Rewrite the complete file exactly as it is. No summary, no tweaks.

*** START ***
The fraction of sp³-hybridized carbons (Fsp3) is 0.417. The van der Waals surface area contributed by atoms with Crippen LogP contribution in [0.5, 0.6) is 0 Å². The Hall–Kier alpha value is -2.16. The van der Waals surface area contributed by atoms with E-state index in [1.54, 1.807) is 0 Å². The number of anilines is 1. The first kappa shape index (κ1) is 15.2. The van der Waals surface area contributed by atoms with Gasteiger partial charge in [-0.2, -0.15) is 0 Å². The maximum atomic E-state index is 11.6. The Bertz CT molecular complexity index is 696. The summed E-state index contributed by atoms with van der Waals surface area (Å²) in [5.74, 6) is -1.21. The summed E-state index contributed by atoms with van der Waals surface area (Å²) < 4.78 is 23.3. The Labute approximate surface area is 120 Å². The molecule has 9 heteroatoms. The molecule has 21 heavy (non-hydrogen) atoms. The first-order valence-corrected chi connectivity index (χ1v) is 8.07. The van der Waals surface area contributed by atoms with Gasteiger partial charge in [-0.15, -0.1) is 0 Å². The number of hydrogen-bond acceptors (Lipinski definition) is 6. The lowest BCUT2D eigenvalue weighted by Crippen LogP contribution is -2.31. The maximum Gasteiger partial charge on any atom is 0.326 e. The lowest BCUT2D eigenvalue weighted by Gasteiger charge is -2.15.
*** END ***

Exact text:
The fraction of sp³-hybridized carbons (Fsp3) is 0.417. The van der Waals surface area contributed by atoms with Crippen LogP contribution in [0.5, 0.6) is 0 Å². The Hall–Kier alpha value is -2.16. The van der Waals surface area contributed by atoms with E-state index in [1.54, 1.807) is 0 Å². The number of anilines is 1. The first kappa shape index (κ1) is 15.2. The van der Waals surface area contributed by atoms with Gasteiger partial charge in [-0.2, -0.15) is 0 Å². The maximum atomic E-state index is 11.6. The Bertz CT molecular complexity index is 696. The summed E-state index contributed by atoms with van der Waals surface area (Å²) in [5.74, 6) is -1.21. The summed E-state index contributed by atoms with van der Waals surface area (Å²) < 4.78 is 23.3. The Labute approximate surface area is 120 Å². The molecule has 9 heteroatoms. The molecule has 21 heavy (non-hydrogen) atoms. The first-order valence-corrected chi connectivity index (χ1v) is 8.07. The van der Waals surface area contributed by atoms with Gasteiger partial charge in [-0.15, -0.1) is 0 Å². The number of hydrogen-bond acceptors (Lipinski definition) is 6. The lowest BCUT2D eigenvalue weighted by Crippen LogP contribution is -2.31. The maximum Gasteiger partial charge on any atom is 0.326 e. The lowest BCUT2D eigenvalue weighted by Gasteiger charge is -2.15.